Sony is quitting the eReader biz worldwide, after losing out to Amazon Kindle
Months after shutting down the Sony Reader Store for eBooks as well as closing down eBook outlets worldwide and transferring customers to Kobo for all new eBook purchases, Sony has announced it will stop manufacturing eReader hardware.
According to The Telegraph, Amazon’s Kindle line is a dominating force in the eReader market that has squeezed Sony out of the game, even though Sony had launched an eReader called Librie three years before the first Kindle ever launched in the US. The Librie weighed 190g and could store around 500 eBooks. It was also the first eReader to use an e-Ink display.
Despite being first and possibly even inspiring the Kindle Paperwhite, Sony failed to become the best. Sony has said, going forward, it will only continue with its Digital Paper line, a 13.3-inch E-Ink reader meants for business use. Earlier this year, the company halted eReader producton in the US, Europe, and Australia, and now it plans to shut down production in the only market it has left: Japan.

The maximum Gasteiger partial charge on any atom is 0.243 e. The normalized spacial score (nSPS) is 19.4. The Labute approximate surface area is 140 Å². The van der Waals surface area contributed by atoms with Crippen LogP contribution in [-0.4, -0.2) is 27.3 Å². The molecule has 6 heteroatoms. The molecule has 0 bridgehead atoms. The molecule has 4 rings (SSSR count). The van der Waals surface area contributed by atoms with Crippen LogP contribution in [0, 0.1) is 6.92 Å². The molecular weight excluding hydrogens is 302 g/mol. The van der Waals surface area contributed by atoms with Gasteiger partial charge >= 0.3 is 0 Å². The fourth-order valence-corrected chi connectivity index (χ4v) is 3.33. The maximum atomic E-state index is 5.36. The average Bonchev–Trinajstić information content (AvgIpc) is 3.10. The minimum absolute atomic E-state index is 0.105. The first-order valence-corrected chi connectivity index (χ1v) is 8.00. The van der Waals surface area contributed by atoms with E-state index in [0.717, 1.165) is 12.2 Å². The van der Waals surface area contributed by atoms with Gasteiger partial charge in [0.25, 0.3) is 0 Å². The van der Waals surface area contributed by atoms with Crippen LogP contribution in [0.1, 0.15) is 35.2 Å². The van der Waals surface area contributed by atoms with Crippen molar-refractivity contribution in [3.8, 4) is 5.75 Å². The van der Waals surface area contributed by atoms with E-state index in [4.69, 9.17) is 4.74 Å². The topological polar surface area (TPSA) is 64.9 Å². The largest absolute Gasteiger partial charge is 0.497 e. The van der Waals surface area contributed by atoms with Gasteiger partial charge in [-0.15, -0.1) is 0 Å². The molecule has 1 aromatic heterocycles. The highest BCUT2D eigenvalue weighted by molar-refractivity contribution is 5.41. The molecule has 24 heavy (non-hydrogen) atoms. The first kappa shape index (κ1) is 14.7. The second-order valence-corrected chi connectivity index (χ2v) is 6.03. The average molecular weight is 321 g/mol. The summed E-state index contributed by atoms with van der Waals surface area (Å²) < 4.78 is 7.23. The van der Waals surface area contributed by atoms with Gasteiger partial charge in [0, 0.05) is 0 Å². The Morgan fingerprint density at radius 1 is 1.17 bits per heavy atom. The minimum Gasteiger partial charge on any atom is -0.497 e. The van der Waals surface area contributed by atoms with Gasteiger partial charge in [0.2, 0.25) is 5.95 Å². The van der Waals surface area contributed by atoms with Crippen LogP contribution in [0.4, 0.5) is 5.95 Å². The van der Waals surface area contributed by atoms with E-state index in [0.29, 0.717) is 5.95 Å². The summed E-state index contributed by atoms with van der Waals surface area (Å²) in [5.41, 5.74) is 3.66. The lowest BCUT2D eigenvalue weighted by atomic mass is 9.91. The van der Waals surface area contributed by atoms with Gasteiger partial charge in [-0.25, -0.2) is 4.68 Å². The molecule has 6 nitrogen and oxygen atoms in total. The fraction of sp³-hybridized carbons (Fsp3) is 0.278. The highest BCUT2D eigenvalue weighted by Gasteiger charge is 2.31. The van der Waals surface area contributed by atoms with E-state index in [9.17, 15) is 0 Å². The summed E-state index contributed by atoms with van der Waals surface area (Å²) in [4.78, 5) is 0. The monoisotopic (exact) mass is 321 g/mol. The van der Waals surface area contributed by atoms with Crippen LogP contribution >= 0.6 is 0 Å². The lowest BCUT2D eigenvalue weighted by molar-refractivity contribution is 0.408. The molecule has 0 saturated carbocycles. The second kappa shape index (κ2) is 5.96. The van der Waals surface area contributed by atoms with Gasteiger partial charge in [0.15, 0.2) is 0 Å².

Lesen.net has claimed the Sony Reader PRS-T3 will be the last Sony eReader sold until stock runs out. When that happens, Sony will have completely abandoned the eReader business. The company will also reportedly continue pushing all users over to Kobo for content.
It is widely assumed that the Amazon's Kindle beat Sony in terms of the quanity of eBooks available and pricing.